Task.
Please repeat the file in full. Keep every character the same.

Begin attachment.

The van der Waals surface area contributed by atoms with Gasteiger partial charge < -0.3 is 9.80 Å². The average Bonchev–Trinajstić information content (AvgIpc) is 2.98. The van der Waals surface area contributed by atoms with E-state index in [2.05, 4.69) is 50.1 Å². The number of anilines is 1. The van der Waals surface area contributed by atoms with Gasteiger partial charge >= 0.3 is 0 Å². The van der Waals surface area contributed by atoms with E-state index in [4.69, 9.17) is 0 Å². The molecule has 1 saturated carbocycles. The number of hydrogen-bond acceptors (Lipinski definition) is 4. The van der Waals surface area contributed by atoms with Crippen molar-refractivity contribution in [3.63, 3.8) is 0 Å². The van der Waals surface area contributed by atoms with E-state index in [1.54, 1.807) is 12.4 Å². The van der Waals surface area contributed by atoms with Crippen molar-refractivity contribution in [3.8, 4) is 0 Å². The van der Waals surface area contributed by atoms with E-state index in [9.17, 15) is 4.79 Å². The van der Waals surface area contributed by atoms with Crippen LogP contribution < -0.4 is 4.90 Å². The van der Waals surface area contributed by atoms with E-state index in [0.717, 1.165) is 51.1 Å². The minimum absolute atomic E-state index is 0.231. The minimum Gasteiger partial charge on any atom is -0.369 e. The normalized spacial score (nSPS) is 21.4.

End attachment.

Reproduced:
The van der Waals surface area contributed by atoms with Gasteiger partial charge < -0.3 is 9.80 Å². The average Bonchev–Trinajstić information content (AvgIpc) is 2.98. The van der Waals surface area contributed by atoms with E-state index in [2.05, 4.69) is 50.1 Å². The number of anilines is 1. The van der Waals surface area contributed by atoms with Gasteiger partial charge >= 0.3 is 0 Å². The van der Waals surface area contributed by atoms with E-state index in [4.69, 9.17) is 0 Å². The molecule has 1 saturated carbocycles. The number of hydrogen-bond acceptors (Lipinski definition) is 4. The van der Waals surface area contributed by atoms with Crippen molar-refractivity contribution in [3.63, 3.8) is 0 Å². The van der Waals surface area contributed by atoms with E-state index in [1.54, 1.807) is 12.4 Å². The van der Waals surface area contributed by atoms with Crippen molar-refractivity contribution in [3.8, 4) is 0 Å². The van der Waals surface area contributed by atoms with E-state index in [9.17, 15) is 4.79 Å². The van der Waals surface area contributed by atoms with Crippen LogP contribution < -0.4 is 4.90 Å². The van der Waals surface area contributed by atoms with E-state index in [0.717, 1.165) is 51.1 Å². The minimum absolute atomic E-state index is 0.231. The minimum Gasteiger partial charge on any atom is -0.369 e. The normalized spacial score (nSPS) is 21.4.